#27 Parque Santa Ana
Famous for orange trees that grew in the square, this park was also the site of a fierce battle between republicans and imperialists.
Location:  Calle 60 x 45, Centro
Hours:  Outdoor Park

#28 Santa Ana Market
One of the busiest markets for traditional food and other local vendors offering a variety of products in front of the Mercado.
Location:  Calle 60 x 45, Centro

#29 Iglesia de Jesus (The Rectory Jesus – Third Order)
Built from stones of a destroyed Maya temple that occupied the site. Look for the two stones bearing Maya carvings on the west wall facing the park.
Location: Hidalgo Park Calle 60 x 59, Centro

#30 Parque Hidalgo
A small, quaint park with one of the first hotels in the city distinguished by its wholly French-style facade.
Location:  Calle 59 x 60, Centro
Hours:  Outdoor Park

#31 Fiesta Saturdays
Many vendors and artisans sell handmade crafts including hammocks, jewelry, clothing, shoes, and more.
Location:  Hidalgo Park Calle 59 x 60, Centro

#32 Palacio de la Música
This state-of-the-art museum pays homage with 8 virtual pavilions that offer the history of music from all over the country. The history of Mexican music is also brilliantly orchestrated through visually stunning interactive displays.
Location: Calle 58 x 59, Centro

The Expats Have Spoken! Top 100 Things to do in Mérida

#33 Teatro Peón Contreras Museum
Changing art exhibitions from Mexico feature contemporary artists of sculpture, photography, painting, and fabric, among other things.
Location:  Calle  60 x 57 y 59, Centro

#34 Dome inside the Peón Contreras Theater
The magnificent dome painted by Nicolás Allegretti is adorned with delicate paintings of Greek muses, inspired by the French neoclassical style. Inquire at the box office or in the adjacent restaurant for permission to go inside.
Location:  Calle 60 x 57 y 59, Centro

#35 La Negrita Cantina
Live music starts around 5:30 or 6:00 so arrive early for a table. The best seats are the ones in the large open-air courtyard.
Location:  Calle 62 #415 x 49, Centro

#36 Pola Gelato
Both milk-based and sorbet-style, dairy-free gelato is hand-made with local ingredients.  Regional flavors are also the primary focus but also include traditional gelato favorites like stracciatella.
Location:  Calle 55 # 467D x 62 y 64, Centro

#37 La Chaya Maya
Popular with locals and tourists alike, try the main location in a charming colonial home with an open-air courtyard. A great introduction to classic Yucatecan fare.
Location: Calle 55 x 60 y 62, Centro


Colonias West of The Downtown are Santiago and Centenario

Most impressive in Centenario is the zoo. The incredibly ornate arches are worth even if you don’t plan on going inside. The intricate details along with the fountain in front will again remind you of the Champs-Élysées in Paris. Opulence and grandeur are showcased here.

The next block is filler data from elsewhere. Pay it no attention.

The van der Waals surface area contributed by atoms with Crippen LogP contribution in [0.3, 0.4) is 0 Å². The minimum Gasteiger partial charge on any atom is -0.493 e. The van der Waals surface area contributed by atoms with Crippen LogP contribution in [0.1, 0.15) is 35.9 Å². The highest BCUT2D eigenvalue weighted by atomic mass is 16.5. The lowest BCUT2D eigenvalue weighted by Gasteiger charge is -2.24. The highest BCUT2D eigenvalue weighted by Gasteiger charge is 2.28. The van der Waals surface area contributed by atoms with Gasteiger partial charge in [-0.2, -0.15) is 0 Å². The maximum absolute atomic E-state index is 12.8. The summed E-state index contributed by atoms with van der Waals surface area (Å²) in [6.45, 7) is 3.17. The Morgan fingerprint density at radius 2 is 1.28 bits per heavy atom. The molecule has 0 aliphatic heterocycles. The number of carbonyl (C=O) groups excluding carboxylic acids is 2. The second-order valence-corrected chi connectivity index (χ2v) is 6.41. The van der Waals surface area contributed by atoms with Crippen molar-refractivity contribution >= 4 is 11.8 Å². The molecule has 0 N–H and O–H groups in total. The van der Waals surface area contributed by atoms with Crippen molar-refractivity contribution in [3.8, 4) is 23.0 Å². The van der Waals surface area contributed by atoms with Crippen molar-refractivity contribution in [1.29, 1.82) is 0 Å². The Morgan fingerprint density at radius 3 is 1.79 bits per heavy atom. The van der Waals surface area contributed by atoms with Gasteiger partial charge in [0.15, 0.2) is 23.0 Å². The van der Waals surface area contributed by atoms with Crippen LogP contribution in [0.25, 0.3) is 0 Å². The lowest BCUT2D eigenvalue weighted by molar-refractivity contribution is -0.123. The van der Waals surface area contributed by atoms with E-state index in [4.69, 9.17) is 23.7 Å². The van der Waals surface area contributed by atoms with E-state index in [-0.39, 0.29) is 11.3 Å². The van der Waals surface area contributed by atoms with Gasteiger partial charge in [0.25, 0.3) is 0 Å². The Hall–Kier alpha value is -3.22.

#38 Parroquia Santiago Apóstol (Santiago Church)
One of the most representative religious structures of Mérida due to its belfry with six spans of trefoil arch. Its construction in the 17th century spurred the urbanization of a former Mayan village.
Location:  Calle 70 x 57 y 59, Centro

#39 Parque Santiago
When they first entered the city of T’hó (now Mérida), Spanish conquerors found an indigenous village which they named Santiago after the Patron of Spain.
Location:  Calle 59 x 70, Centro
Hours:  Outdoor Park

#40 Mercado Municipal No 2 Santos Degollado (Santiago Market)
Known for its cocina economicas (small, tasty food kitchen-style restaurants) as well as fresh fruits, vegetables, meats, and eggs, you’ll find beautiful flowers and freshly prepared juices.
Location:  Calle 59 x 70, Centro

#41 Remembranzas Musicales (Musical Remembrances)
Come listen, dance, and remember the melodies and rhythms of the past like danzón, mambo, and chachachá at this enchanting and unique experience while dancing under the stars.
Location:  Santiago Park, Centro

#42 Mérida English Library
Enjoy reading a book or magazine in the relaxing and recently remodeled backyard patio and deck. Ask about current tours and seasonal events.
Location:  Calle 53 #524 x 66 y 68, Centro

The Expats Have Spoken! Top 100 Things to do in Mérida

#43 Mérida English Library House & Garden Tours
Venture inside private colonial homes and gardens with MEL. All located within a 10-15-minute walk of the library, they include houses of various styles, sizes, and ages.
Location:  Mérida English Library

#44 Fundación de Artistas
Dedicated to promoting and encouraging the arts in Yucatan, exhibits feature artistic works by local artists and live music on selected evenings.
Location:  Calle 55 #520 y 62 x 64, Centro

#45 Parque Zoologico del Centenario (Zoological Park of Centenario)
Beautiful arched entrances welcome you into the over 100-year-old park filled with trees and birds, cultural entertainment, and more. A train ride is available around the park.
Location: Av. Itzaes x 59, Centro


Colonias East of The Downtown are Mejorada, Chen Bech and Aleman